In his third tenure as prime minister, much as Sharif was willing to play along, two decades of mistrust and his personal beef with his tormentor General Musharraf landed him early into conflict with the military. Sharif’s government prosecuted General Musharraf for treason and violation of the constitution in 2007 (by imposing an emergency). Many of his aides reportedly advised him against the move, but Sharif was inclined to settle some scores. General Musharraf was indicted in early 2014. While being taken to a court for his appearance as an accused, his convoy was diverted to a military hospital ostensibly on account of a medical condition he had developed.
It was clear that the military would not let its former chief be tried in a civilian court. In any case, this was a first in Pakistan’s history and from that point onwards, the civil-military relations only worsened. The opposition leader Imran Khan had alleged rigging in the 2013 elections. A year later, Khan started a major protest and for months his supporters occupied the federal capital city of Islamabad, bringing the Sharif government to a state of paralysis. Later, the chairman of Khan’s party parted ways and accused him of plotting with the military through a few retired officials to overthrow Sharif’s government. Khan himself asked the army chief to intervene, but the military as an institution was not too keen to strike. It was enough that for months Sharif had been considerably weakened.
A judicial commission was set up and it could not establish that there had been rigging. A crisis was averted, but it returned with another showdown between Sharif and the military in 2016.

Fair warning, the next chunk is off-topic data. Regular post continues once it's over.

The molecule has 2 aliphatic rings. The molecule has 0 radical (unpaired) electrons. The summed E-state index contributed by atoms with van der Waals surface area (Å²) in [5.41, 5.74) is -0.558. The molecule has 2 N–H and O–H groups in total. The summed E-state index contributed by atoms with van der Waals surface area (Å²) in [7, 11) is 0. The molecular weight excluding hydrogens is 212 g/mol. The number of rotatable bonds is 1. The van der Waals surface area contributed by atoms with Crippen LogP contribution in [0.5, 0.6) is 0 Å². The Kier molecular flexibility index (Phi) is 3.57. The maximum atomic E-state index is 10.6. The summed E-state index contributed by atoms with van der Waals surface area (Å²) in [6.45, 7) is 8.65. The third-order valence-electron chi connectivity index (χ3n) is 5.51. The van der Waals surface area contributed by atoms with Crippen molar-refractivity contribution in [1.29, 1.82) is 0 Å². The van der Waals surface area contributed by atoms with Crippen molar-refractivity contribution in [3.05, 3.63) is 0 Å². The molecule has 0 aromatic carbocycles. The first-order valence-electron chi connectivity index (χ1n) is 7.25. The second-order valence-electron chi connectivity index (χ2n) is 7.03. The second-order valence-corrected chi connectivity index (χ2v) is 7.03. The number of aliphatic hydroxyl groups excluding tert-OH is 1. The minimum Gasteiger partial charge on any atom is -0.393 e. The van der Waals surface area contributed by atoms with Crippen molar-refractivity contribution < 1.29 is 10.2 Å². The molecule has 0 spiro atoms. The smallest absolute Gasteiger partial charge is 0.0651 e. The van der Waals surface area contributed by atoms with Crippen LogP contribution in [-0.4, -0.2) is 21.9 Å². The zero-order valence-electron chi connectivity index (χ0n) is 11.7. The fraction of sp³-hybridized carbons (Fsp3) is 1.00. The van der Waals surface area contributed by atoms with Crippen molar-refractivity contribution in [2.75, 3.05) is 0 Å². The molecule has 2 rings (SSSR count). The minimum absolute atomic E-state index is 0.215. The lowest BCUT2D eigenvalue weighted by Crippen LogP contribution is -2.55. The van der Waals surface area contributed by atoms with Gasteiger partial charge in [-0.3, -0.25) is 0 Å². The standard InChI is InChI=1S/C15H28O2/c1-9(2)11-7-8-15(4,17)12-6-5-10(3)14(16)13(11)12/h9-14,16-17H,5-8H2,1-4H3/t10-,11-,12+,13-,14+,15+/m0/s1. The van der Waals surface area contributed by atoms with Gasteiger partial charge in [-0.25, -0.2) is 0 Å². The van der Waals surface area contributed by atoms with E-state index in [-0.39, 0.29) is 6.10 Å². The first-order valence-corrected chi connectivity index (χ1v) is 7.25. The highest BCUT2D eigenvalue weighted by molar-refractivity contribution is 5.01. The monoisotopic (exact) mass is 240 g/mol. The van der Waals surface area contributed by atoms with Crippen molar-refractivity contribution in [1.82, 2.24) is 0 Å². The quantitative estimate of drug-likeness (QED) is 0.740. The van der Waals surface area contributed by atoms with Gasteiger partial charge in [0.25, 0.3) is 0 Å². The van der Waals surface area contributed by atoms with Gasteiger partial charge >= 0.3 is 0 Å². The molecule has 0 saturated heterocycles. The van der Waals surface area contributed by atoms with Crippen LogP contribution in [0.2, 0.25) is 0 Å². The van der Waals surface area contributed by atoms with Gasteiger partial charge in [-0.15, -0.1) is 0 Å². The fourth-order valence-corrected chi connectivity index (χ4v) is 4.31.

In early October 2016, the Dawn reported details of an exclusive meeting between the civilian leadership and military principals where the former apprised military officials about the increasing international pressure for more action against militant groups. Civilians contended that Pakistan could face isolation internationally if the government and military did not change course. The publication of this report stirred a hornet’s nest and strained the civil-military relationship even further. Sharif was forced to remove his trusted advisor and order a high-powered investigation into the leak. The probe held two more officials responsible and the prime minister took action against them. However, the military deemed the action as insufficient and ‘rejected’ the notification of the prime minister’s office. Tensions spiked again. After two weeks, the military withdrew its objection and acquiesced to Sharif’s earlier action.